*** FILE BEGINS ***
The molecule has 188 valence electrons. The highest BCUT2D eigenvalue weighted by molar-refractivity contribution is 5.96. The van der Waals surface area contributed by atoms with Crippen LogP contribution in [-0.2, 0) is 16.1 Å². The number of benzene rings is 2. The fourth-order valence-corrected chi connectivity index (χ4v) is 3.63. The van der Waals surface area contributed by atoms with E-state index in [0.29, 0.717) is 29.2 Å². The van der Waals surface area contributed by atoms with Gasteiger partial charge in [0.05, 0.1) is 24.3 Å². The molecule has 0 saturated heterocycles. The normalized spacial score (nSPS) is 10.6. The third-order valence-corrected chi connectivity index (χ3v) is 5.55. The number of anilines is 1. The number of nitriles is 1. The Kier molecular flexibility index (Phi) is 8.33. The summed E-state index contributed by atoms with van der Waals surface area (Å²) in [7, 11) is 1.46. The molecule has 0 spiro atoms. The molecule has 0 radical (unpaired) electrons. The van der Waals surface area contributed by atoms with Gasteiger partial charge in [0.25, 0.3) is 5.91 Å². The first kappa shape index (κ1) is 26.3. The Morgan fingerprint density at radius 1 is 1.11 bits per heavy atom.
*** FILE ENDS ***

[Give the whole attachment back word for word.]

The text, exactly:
The molecule has 188 valence electrons. The highest BCUT2D eigenvalue weighted by molar-refractivity contribution is 5.96. The van der Waals surface area contributed by atoms with Crippen LogP contribution in [-0.2, 0) is 16.1 Å². The number of benzene rings is 2. The fourth-order valence-corrected chi connectivity index (χ4v) is 3.63. The van der Waals surface area contributed by atoms with E-state index in [0.29, 0.717) is 29.2 Å². The van der Waals surface area contributed by atoms with Gasteiger partial charge in [0.05, 0.1) is 24.3 Å². The molecule has 0 saturated heterocycles. The normalized spacial score (nSPS) is 10.6. The third-order valence-corrected chi connectivity index (χ3v) is 5.55. The number of anilines is 1. The number of nitriles is 1. The Kier molecular flexibility index (Phi) is 8.33. The summed E-state index contributed by atoms with van der Waals surface area (Å²) in [7, 11) is 1.46. The molecule has 0 spiro atoms. The molecule has 0 radical (unpaired) electrons. The van der Waals surface area contributed by atoms with Gasteiger partial charge in [0.25, 0.3) is 5.91 Å². The first kappa shape index (κ1) is 26.3. The Morgan fingerprint density at radius 1 is 1.11 bits per heavy atom.